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Designing a Working Space for an Art Icon: A Conversation between El Anatsui and Tony Asare


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Moynihan Institute of Global Affairs 

Maxwell African Scholars Union presents 

Designing a Working Space for an Art Icon: A Conversation between El Anatsui and Tony Asare

Architect Tony Asare and artist El Anatsui will discuss their collaboration on the design of Anatsui’s art studio in Ghana. The conversation will focus on the joy and challenges of communication between an architect who was tasked to give form to an art studio, and an artist whose work is often described to have “unfixed form.”


The conversation will be moderated by Yutaka Sho, Associate Professor, School of Architecture, Syracuse University

Tony Asare

Tony Asare is the director of the architecture firm Tekton Consult in Accra, Ghana. He has practiced in Ghana, Senegal, Gambia and other African countries for over 24 years. He was trained at the School of Architecture in Kwame Nkrumah University of Science and Technology in Kumasi, Ghana, and Urban Planning and Infrastructure Management from Human Settlement Management Institute (HUDCO) in Delhi, India. Tony was the winner of the Affordable Housing competition while he was still a student; Social Housing for slum upgrading in Amui-Dzor, Ashaiman; and the Conservation and Restoration of Historical Homes for the Elmina Cultural Heritage and Management Programme, together with Urban Solutions. Tony designed the mascot of the Under 20 Soccer Tournament held in Ghana in 1999. Tony writes a blog about infrastructure and planning issues in Ghana.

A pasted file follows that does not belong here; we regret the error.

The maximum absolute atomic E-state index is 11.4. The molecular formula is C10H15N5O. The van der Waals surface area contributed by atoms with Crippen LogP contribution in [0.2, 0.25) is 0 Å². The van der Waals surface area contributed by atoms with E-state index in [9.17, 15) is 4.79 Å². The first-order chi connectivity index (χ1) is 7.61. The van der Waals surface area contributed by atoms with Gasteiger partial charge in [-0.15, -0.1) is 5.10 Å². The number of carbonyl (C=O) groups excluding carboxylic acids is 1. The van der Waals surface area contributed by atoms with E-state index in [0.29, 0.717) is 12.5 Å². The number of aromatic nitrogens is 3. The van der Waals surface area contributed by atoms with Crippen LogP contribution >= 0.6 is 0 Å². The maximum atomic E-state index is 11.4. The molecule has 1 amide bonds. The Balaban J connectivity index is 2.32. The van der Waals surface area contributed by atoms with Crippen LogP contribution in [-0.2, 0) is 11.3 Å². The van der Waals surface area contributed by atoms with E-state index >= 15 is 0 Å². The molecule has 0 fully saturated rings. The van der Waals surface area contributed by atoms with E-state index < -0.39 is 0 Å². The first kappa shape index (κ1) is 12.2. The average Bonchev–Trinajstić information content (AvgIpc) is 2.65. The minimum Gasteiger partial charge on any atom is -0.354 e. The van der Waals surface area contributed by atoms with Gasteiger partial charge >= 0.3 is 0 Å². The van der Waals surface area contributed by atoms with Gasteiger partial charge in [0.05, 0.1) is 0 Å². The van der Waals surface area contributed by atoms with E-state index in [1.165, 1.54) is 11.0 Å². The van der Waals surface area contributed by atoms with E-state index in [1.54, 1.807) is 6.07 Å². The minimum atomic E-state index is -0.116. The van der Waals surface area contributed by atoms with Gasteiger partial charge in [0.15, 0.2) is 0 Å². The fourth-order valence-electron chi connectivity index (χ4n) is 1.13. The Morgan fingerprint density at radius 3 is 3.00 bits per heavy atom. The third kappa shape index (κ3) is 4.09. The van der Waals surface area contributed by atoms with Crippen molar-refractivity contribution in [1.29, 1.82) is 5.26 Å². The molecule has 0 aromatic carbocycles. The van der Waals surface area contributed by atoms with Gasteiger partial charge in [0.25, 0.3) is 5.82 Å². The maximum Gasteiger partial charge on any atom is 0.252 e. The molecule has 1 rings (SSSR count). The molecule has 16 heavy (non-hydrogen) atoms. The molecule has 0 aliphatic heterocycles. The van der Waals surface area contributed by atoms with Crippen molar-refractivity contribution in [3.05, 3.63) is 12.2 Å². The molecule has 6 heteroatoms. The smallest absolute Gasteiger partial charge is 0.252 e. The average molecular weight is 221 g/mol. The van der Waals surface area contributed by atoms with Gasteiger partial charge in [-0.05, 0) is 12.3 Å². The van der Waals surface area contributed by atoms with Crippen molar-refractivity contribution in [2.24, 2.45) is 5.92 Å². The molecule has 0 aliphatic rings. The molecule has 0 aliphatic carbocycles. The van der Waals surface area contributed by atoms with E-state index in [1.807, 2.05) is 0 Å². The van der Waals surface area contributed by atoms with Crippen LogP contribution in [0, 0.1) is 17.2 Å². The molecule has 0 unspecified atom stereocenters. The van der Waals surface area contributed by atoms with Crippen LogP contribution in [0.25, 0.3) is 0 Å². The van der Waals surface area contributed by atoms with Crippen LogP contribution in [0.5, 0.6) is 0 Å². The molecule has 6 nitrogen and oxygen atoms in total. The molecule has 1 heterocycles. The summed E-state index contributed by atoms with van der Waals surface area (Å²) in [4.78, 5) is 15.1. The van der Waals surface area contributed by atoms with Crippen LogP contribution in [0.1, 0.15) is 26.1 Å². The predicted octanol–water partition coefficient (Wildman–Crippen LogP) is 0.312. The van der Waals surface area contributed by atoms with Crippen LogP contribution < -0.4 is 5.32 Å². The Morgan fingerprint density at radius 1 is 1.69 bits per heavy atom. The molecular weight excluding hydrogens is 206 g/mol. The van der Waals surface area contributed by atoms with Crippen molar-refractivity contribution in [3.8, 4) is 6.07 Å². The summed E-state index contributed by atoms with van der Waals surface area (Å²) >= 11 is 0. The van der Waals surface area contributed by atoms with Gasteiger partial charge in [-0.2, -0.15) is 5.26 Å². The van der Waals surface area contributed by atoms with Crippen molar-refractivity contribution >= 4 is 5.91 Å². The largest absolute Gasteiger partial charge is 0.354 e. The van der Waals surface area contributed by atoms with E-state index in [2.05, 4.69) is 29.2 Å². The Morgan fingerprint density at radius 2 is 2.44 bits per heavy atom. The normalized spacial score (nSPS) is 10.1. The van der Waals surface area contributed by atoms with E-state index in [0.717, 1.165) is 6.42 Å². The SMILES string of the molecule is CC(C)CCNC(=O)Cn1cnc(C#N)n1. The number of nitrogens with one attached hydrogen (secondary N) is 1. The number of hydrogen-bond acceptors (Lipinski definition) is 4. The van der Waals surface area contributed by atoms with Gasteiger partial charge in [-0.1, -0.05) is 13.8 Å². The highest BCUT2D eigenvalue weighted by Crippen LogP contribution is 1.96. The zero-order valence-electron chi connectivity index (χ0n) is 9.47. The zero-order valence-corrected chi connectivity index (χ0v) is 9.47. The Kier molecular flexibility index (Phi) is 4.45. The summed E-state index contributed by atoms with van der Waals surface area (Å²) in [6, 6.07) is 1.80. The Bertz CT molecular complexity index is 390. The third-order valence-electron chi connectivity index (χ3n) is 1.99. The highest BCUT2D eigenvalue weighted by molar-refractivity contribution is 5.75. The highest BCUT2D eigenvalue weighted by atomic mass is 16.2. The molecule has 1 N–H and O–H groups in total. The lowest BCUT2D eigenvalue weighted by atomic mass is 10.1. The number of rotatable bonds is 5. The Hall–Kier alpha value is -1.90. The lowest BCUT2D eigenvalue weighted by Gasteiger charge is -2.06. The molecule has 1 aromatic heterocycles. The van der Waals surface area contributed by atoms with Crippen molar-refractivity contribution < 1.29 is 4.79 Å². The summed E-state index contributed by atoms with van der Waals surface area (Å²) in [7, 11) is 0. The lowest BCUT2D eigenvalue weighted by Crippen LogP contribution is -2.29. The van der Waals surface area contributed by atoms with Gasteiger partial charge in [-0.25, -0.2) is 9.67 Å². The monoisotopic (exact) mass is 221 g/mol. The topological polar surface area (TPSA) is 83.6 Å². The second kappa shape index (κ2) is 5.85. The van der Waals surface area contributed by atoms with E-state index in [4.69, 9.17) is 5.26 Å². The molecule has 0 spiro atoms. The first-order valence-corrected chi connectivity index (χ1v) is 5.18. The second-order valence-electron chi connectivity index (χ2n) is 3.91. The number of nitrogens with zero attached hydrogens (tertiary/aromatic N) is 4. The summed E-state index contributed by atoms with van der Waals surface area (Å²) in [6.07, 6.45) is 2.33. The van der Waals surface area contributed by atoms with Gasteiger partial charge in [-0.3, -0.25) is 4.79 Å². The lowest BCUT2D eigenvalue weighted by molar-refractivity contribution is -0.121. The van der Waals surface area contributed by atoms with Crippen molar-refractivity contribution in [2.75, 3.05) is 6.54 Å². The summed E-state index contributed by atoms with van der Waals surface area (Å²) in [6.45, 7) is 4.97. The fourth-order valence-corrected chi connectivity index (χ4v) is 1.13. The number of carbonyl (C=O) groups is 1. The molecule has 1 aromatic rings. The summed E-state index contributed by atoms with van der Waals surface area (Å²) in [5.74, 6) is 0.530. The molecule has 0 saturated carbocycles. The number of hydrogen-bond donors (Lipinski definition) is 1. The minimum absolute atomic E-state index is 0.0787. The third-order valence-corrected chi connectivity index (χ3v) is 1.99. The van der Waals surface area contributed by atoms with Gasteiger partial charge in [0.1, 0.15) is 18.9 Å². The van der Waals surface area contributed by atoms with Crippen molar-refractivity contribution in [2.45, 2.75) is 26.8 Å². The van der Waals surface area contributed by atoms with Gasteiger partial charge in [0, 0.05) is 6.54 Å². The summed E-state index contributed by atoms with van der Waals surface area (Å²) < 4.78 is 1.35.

El Anatsui

El Anatsui, a Ghanaian artist living and working in Nigeria, is best known for his sculpture made with typically discarded materials such as thousands of folded and crumpled pieces of aluminum bottle caps sourced from local alcohol recycling stations and bound together with copper wire. His use of these materials reflects his interest in reuse, transformation, and an intrinsic desire to connect to his continent, Africa, while transcending the limitations of place. His work can interrogate the history of colonialism and draw connections between consumption, waste, and the environment, but at the core is his unique formal language that distinguishes his practice. His work has been shown at some of the most prestigious art collections in the world including The Metropolitan Museum of Art, NY; The Museum of Modern Art, NY; National Museum of African Art, Smithsonian Institution, Washington DC; The British Museum; and the Vatican Museum. 

Co-sponsored by the School of Architecture and the College of Visual and Performing Arts

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For more information or to request accommodation arrangements, please contact Havva Karakas Keles, 

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